What’s The Deal With Massive Open Online Courses?


MOOC’s are a word for forgetting that universities have never grown without being planted, for trusting that just as students can teach themselves, universities will magically grow themselves, too.

In the 21st century, many universities have been changing their game and debilitating higher education by turning it into a corporate ordeal. There have been feeble attempts to reform the modern university and among them are MOOCs, or Massive Open Online Courses.

At The New Inquiry, Aaron Bady expounds upon the very conspicuous flaws that MOOCs present. Sure, they’re cheap and there’s no commute required, but overall, the program is severely diluting the model of a classroom. If you think that lecture halls are too big, consider a MOOC, which typically has a ratio of one teacher to 100,000 plus students.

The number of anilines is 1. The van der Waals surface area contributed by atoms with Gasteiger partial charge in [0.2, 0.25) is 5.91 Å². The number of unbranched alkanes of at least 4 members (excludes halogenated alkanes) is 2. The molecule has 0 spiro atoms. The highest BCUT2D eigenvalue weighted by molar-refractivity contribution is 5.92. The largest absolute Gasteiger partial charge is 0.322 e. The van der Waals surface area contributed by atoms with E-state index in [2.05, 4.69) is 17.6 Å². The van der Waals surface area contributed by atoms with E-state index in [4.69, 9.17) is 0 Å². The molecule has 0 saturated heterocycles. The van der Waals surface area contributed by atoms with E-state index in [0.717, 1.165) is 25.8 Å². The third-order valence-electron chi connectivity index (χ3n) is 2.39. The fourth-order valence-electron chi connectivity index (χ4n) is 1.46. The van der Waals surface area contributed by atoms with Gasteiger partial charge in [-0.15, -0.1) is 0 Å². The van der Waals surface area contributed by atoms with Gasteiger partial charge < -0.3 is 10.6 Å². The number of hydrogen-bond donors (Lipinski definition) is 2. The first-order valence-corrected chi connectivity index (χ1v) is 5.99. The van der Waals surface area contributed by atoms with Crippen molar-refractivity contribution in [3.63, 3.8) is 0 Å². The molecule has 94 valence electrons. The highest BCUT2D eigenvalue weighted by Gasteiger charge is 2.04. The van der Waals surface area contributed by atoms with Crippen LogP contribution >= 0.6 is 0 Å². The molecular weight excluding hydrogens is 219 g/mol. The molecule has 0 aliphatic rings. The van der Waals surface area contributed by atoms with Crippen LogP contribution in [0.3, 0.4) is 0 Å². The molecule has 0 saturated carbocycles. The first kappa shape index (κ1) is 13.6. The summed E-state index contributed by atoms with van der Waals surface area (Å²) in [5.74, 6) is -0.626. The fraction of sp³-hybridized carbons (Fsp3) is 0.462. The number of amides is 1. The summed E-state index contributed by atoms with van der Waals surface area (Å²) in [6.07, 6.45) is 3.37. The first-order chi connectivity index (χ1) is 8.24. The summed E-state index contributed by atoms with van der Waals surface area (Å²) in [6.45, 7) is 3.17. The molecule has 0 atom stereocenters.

As our society puts a stronger demand on college degrees, we have only seen tuition skyrocket and the number of professors dwindle. Is implementing a system that basically renders students livestock really the solution to reversing the struggles of higher education?

For more MOOC discussion, check out what they have to say at Inside Higher Ed, The Daily Californian, and The Awl.

Julie Morse lives in San Francisco and is a poetry teacher. She can be found @JulieMorse16. More from this author →